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How to Supercharge a Carbureted Engine

Anybody with a modicum of mechanical aptitude can bolt an old-school "roots" type supercharger onto an engine, slap a carburettor on top and call it a day. Roots blowers look cool sticking through the bonnet of an old muscle car but can't keep up with the centrifugal superchargers popular today. Centrifugal blowers are mechanically identical to turbos but use a belt drive instead of hot exhaust gases to spin the compressor wheel. Carburettors were at one time almost useless for these applications--driveability was poor, and engines tended to explode. However, the newest generation of specialised "blow-through" forced-induction carbs can easily rival fuel injection for power and reliability.

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  1. Read the supercharger kit instructions--exact installation procedures will vary greatly by engine and kit. You'll need to install the supercharger bracket in place of the existing alternator bracket, install the new supercharger pulley on the crankshaft, bolt the supercharger to the bracket and connect the supercharger to the crankshaft with the supplied belt.

  2. Remove the old carburettor and bolt the forced-induction carburettor in place. These carburettors use modified internals to increase fuel flow according to boost. This crucial characteristic is what makes modern blow-through supercharger applications (so-called because the supercharger blows through the carburettor) different from those of days gone by. Without this ability, the carburettor would either run too fuel rich when off boost or too lean on boost.

  3. Install the round "hat" on top of the carburettor. The hat sits where the air cleaner would otherwise be and links the carburettor input to the supercharger ducting. If you have the space under the bonnet, use an L-shaped piece of tubing to duct air into the carb instead of a hat--the L-tube will not hinder flow at high RPM and/or extreme boost levels.

  4. Connect the hat or L-tube's input tube to the supercharger's output tube with the kit's supplied aluminium tubing, silicone couplings and hose clamps. If you're using the optional intercooler, you'll connect the carburettor to the intercooler output and the intercooler input to the supercharger output.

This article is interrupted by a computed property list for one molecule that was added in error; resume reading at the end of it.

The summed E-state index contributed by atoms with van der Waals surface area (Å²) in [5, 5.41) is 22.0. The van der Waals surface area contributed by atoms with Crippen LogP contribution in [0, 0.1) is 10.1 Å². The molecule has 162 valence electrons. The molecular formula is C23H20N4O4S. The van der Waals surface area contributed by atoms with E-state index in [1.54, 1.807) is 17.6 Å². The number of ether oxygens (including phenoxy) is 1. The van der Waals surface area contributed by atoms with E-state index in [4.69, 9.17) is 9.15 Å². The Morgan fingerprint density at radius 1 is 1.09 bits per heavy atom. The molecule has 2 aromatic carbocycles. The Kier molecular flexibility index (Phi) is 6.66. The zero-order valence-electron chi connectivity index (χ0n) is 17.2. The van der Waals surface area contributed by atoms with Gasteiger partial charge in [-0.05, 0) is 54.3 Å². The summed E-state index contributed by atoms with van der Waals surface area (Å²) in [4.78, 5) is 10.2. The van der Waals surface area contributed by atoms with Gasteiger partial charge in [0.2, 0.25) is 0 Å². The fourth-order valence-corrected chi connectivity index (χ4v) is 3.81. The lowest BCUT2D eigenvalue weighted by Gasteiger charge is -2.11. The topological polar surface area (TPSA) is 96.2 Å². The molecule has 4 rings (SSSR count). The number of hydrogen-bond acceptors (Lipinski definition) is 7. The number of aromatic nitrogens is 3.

5. Tip

    If you're running anything more than 10 PSI of boost, you'll need to upgrade to a higher pressure fuel pump. Boost pressure will push back against the fuel in the lines; if boost pressure gets too close to the pressure in the fuel lines, the fuel flow will stop, and the engine go bang. A fuel pump designed for electronic fuel injection will maintain 70 PSI all day long, allowing you to run a return-style fuel pressure regulator and keep the carburettor fed at any boost level. For ultimate control, use a boost referenced pressure regulator that will automatically increase fuel pressure one-to-one with boost pressure.

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Things You'll Need

  • Metric and standard sockets, full set
  • Wrenches, full set
  • Phillips and flat head screwdrivers
  • Specialised blow-through, forced-induction carburettor
  • Centrifugal supercharger kit designed for your engine
  • Blow-through carburettor "hat"
  • Supercharger-to-carburettor plumbing and fixtures

About the Author

Richard Rowe

Richard Rowe has been writing professionally since 2007, specializing in automotive topics. He has worked as a tractor-trailer driver and mechanic, a rigger at a fire engine factory and as a race-car driver and builder. Rowe studied engineering, philosophy and American literature at Central Florida Community College.

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